We took the escalators down to the subway, topped up our Icoca cards that we kept from our previous Kansai trip, and managed to board the train with our suitcase and backpack. Our designation was Higashiyama Station (東山駅) on the Tozai Line. We reached Higashiyama Station at a peaceful residential neighborhood sandwiched between two of Kyoto’s popular tourist areas: Northern Higashiyama (Nanzenji, Ginkakuji, etc) and Southern Higashiyama (Gion, Kiyomizu-dera, etc). At Higashiyama Station, we purchased a city bus pass for the day and picked up a handy bus map. We crossed the street and walked into a quiet alleyway right beside the crystal clear Shirakawa River (白川). We reached Eco and Tech, a 2-star budget hotel that we would call it home for the next five days. After checking in, we immediately headed out to the bus stop near Sanjo Station (三条駅) and Kamo River (鴨川). Before arriving in Japan, we had already decided to begin our Kyoto visit at the northwest part of the city where the cluster of three famous temples Ryoanji (龍安寺), Ninnaji (仁和寺) and Kinkakuji (金閣寺) are located. According to online updates of the autumn foliage at Kyoto’s main attractions, Ryoanji (龍安寺) and Ninnaji Temple (仁和寺) were two possible places where we might still encounter peak autumn foliage. Because of the recent cold weather, the autumn foliage of 2016 came earlier than usual. By the time we arrived on Dec 3rd, the fall foliage at most places had already passed the peak. The bus ride took over half an hour. It was sunny and we took a brief rest on the bus under the late morning sun.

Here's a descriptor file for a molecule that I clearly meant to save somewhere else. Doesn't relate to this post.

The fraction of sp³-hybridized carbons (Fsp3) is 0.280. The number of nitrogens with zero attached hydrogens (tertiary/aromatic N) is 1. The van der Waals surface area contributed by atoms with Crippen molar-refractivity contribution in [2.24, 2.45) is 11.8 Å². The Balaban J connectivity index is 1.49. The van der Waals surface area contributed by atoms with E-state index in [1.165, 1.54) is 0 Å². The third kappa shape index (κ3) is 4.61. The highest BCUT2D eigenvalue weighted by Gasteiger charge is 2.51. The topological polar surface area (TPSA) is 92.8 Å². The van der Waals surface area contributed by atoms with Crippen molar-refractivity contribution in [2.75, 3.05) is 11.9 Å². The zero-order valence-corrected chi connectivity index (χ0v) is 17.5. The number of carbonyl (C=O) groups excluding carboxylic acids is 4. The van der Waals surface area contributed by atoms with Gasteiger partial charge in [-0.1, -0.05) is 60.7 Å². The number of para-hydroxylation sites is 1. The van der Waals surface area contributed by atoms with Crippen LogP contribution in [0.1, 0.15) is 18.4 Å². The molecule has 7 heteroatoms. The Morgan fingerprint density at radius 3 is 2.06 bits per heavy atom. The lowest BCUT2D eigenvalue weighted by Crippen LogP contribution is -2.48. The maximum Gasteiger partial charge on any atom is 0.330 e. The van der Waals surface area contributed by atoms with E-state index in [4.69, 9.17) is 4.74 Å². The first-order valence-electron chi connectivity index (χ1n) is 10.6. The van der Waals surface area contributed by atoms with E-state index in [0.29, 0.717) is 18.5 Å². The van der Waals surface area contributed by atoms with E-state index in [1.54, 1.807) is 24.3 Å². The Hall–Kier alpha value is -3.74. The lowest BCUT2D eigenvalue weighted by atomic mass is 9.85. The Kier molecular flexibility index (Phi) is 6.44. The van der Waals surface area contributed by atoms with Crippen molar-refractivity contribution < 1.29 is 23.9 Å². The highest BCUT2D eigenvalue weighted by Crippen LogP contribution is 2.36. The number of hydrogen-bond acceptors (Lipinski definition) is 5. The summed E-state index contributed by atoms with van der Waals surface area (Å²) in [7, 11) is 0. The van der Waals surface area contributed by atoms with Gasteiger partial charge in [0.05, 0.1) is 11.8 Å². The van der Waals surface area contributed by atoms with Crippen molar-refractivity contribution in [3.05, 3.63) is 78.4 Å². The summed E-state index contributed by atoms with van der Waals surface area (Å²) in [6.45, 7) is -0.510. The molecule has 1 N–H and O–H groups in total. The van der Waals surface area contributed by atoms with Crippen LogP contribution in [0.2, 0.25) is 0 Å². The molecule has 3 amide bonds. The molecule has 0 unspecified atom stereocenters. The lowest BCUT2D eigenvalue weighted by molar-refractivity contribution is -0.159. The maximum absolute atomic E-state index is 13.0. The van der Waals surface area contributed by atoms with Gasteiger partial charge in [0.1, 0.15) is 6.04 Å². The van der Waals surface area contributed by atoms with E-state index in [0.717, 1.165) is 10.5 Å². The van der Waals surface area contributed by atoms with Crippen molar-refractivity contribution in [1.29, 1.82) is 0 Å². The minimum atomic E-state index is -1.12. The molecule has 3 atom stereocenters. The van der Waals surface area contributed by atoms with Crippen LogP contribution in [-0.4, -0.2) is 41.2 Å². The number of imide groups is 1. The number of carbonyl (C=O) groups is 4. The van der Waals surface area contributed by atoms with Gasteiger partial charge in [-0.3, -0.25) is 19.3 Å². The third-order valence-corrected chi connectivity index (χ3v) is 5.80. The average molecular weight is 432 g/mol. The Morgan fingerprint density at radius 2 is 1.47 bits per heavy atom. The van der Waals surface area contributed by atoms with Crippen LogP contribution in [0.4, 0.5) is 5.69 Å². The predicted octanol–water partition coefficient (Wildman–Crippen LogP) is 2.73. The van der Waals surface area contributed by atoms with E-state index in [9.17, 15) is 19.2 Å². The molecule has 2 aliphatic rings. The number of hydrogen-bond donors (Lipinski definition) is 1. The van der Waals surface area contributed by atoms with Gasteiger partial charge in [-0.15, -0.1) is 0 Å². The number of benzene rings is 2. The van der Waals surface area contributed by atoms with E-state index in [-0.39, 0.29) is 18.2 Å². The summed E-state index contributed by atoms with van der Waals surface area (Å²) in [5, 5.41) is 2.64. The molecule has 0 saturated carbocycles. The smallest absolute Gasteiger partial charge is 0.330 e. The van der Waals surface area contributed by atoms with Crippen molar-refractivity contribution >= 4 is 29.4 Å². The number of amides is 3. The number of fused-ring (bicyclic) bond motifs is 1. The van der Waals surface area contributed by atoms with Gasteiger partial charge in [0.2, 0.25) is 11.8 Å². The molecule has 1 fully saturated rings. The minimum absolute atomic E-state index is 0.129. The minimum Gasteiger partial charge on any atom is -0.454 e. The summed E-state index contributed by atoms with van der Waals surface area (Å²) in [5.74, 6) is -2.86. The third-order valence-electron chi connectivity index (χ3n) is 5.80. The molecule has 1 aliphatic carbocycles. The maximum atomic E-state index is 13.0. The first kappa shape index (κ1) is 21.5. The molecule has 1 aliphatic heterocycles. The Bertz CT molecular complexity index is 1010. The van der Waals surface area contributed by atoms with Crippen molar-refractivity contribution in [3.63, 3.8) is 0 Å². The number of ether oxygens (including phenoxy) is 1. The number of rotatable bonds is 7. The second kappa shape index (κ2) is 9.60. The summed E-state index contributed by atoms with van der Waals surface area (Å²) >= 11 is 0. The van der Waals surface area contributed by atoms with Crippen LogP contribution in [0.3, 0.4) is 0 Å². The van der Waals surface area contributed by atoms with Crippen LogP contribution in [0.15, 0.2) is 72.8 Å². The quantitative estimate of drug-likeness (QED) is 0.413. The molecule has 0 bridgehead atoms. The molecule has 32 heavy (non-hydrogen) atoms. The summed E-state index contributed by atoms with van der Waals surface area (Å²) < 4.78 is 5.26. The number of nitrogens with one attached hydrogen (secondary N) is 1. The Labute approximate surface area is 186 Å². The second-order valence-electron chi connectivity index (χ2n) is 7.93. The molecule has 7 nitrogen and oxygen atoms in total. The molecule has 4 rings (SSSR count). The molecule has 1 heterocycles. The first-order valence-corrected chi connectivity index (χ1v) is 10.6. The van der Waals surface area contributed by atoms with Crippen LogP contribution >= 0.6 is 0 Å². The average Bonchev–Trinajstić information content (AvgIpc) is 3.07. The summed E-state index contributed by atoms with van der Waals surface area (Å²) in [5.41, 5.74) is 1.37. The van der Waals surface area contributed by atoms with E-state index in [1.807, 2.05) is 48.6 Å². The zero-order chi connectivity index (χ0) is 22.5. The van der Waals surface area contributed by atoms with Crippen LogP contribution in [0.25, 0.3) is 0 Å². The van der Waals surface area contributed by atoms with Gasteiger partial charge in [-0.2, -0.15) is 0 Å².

Our plane landed at Kansai International Airport (関西国際空港) at about 6:30am. Despite a sleepless night, we were very excited upon arriving.
We left the airport and over to the railway station for JR’s Haruka Express train.
Upon arriving at Kyoto, we were overwhelmed by the steel trusses and overhead catwalks at the huge atrium of the futuristic Kyoto Station.
A large Christmas tree on the organic shaped platform looked small under the huge atrium roof.
Across the street from Kyoto Station stood the tallest structure in the city, Kyoto Tower.
Advertisements on the subway train reminded us that the special night visits to a number of temples were available during the autumn foliage season until 4th of December. Arriving in Kyoto on the 3rd of December, we made just on time for the night visits.
Many Kyoto’s attractions can be accessed only by public bus. We picked up a bus map from the ticket office at Higashiyama Subway Station, which proved really handy over the next few days.